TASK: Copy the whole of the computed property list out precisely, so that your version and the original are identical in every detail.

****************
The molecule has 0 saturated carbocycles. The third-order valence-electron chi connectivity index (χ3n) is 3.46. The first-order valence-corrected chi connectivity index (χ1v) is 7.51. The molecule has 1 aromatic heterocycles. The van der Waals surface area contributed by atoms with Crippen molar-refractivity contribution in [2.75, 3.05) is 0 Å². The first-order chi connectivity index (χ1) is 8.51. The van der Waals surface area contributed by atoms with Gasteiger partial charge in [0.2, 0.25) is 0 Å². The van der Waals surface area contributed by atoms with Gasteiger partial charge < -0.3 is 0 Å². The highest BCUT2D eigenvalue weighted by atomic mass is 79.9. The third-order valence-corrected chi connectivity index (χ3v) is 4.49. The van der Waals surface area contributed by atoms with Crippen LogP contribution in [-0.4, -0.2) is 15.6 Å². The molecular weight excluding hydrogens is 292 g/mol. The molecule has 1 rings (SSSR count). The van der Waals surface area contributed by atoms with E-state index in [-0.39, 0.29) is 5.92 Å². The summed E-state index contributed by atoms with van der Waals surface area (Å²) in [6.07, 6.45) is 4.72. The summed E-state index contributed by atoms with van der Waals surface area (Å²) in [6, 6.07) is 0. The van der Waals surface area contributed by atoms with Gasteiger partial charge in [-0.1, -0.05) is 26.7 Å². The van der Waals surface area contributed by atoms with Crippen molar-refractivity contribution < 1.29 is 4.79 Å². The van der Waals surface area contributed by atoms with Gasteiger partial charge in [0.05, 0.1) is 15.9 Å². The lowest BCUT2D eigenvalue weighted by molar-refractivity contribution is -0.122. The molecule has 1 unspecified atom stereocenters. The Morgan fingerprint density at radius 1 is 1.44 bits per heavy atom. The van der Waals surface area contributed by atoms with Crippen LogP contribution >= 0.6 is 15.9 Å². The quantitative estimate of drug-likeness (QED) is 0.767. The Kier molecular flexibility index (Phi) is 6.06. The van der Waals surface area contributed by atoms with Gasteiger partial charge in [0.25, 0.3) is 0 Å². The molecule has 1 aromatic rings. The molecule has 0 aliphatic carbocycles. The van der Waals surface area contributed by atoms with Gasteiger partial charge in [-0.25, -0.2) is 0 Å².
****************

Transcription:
The molecule has 0 saturated carbocycles. The third-order valence-electron chi connectivity index (χ3n) is 3.46. The first-order valence-corrected chi connectivity index (χ1v) is 7.51. The molecule has 1 aromatic heterocycles. The van der Waals surface area contributed by atoms with Crippen molar-refractivity contribution in [2.75, 3.05) is 0 Å². The first-order chi connectivity index (χ1) is 8.51. The van der Waals surface area contributed by atoms with Gasteiger partial charge in [0.2, 0.25) is 0 Å². The van der Waals surface area contributed by atoms with Gasteiger partial charge < -0.3 is 0 Å². The highest BCUT2D eigenvalue weighted by atomic mass is 79.9. The third-order valence-corrected chi connectivity index (χ3v) is 4.49. The van der Waals surface area contributed by atoms with Crippen LogP contribution in [-0.4, -0.2) is 15.6 Å². The molecular weight excluding hydrogens is 292 g/mol. The molecule has 1 rings (SSSR count). The van der Waals surface area contributed by atoms with E-state index in [-0.39, 0.29) is 5.92 Å². The summed E-state index contributed by atoms with van der Waals surface area (Å²) in [6.07, 6.45) is 4.72. The summed E-state index contributed by atoms with van der Waals surface area (Å²) in [6, 6.07) is 0. The van der Waals surface area contributed by atoms with Gasteiger partial charge in [-0.1, -0.05) is 26.7 Å². The van der Waals surface area contributed by atoms with Crippen molar-refractivity contribution < 1.29 is 4.79 Å². The van der Waals surface area contributed by atoms with Gasteiger partial charge in [0.05, 0.1) is 15.9 Å². The lowest BCUT2D eigenvalue weighted by molar-refractivity contribution is -0.122. The molecule has 1 unspecified atom stereocenters. The Morgan fingerprint density at radius 1 is 1.44 bits per heavy atom. The van der Waals surface area contributed by atoms with Crippen LogP contribution >= 0.6 is 15.9 Å². The quantitative estimate of drug-likeness (QED) is 0.767. The Kier molecular flexibility index (Phi) is 6.06. The van der Waals surface area contributed by atoms with Gasteiger partial charge in [0.25, 0.3) is 0 Å². The molecule has 1 aromatic rings. The molecule has 0 aliphatic carbocycles. The van der Waals surface area contributed by atoms with Gasteiger partial charge in [-0.25, -0.2) is 0 Å².